The Biggest Challenge to Humanity

The biggest challenge to humanity is to adapt to technological changes, even bigger than adapting to environmental changes. This is because technology changes much faster than the environment. A prominent biologist, Colin Pittendrigh, told me once that he felt the most serious threat to the survival of the human race was that technology changed significantly within a person's life time. Of course, these comments apply to the post industrial revolution (IR) era.

Drop in Demand for Unskilled Labor

One of the biggest effects of IR is to reduce the demand for unskilled human labor. The computer revolution (CR) has accelerated this trend. At the same time the IR (and CR) has increased the rewards for highly skilled labor, so "the poor become poorer and the rich richer." The full effects of such a change can be quite insidious.

In feudal Europe Jews occupied the niche of middle class (they could pose less of a threat to the feudal lords). Jewish males were able to read and engaged in commerce and banking. In this way they were better able to fill the skilled positions created or augmented by the IR. Banking became far more important with the rise of capitalism. For example, according to Wikipedia the Rothschilds' "family ascent to international prominence began in 1744, with the birth of Mayer Amschel Rothschild in Frankfurt am Main, Germany." They were granted nobility titles in 1816 in Austria and in 1847 in Britain. However, the relative prosperity of the Jews created a resentment. Anti-semitism has been ebbing after the Enlightenment era, but it re-surged in late 19th century. The Dreyfus trial took place in France in 1894 and the notoriously anti-semitic mayor of Vienna, Karl Lueger, was in office 1897-1910. We may note that Hitler lived in Vienna during 1905-1913.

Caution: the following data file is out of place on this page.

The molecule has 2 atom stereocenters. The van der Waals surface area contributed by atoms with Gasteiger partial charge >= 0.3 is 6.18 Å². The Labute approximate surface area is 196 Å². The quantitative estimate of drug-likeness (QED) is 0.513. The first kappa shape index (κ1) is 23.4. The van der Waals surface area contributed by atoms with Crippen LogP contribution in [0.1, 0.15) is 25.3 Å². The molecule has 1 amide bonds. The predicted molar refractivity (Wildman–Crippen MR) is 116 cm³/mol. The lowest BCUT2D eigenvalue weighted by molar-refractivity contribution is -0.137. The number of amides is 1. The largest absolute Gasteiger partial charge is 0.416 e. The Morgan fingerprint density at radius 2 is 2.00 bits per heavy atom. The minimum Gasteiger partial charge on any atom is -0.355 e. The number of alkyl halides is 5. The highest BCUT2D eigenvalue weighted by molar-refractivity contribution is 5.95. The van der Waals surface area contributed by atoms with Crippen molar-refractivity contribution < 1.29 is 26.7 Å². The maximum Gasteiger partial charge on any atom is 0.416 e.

In Muslim countries the niche of the middle class was occupied, in addition to Jews, by Christian: Orthodox Greeks and Armenians in the Ottoman Empire. It is well known that both groups prospered in the 19th century. Could it be that the Armenian genocide of 1915 was motivated by a resentment? The situation is more complex with regard to the Greeks, but they were also expelled from Turkey, the successor state of the Ottoman empire in 1922-24.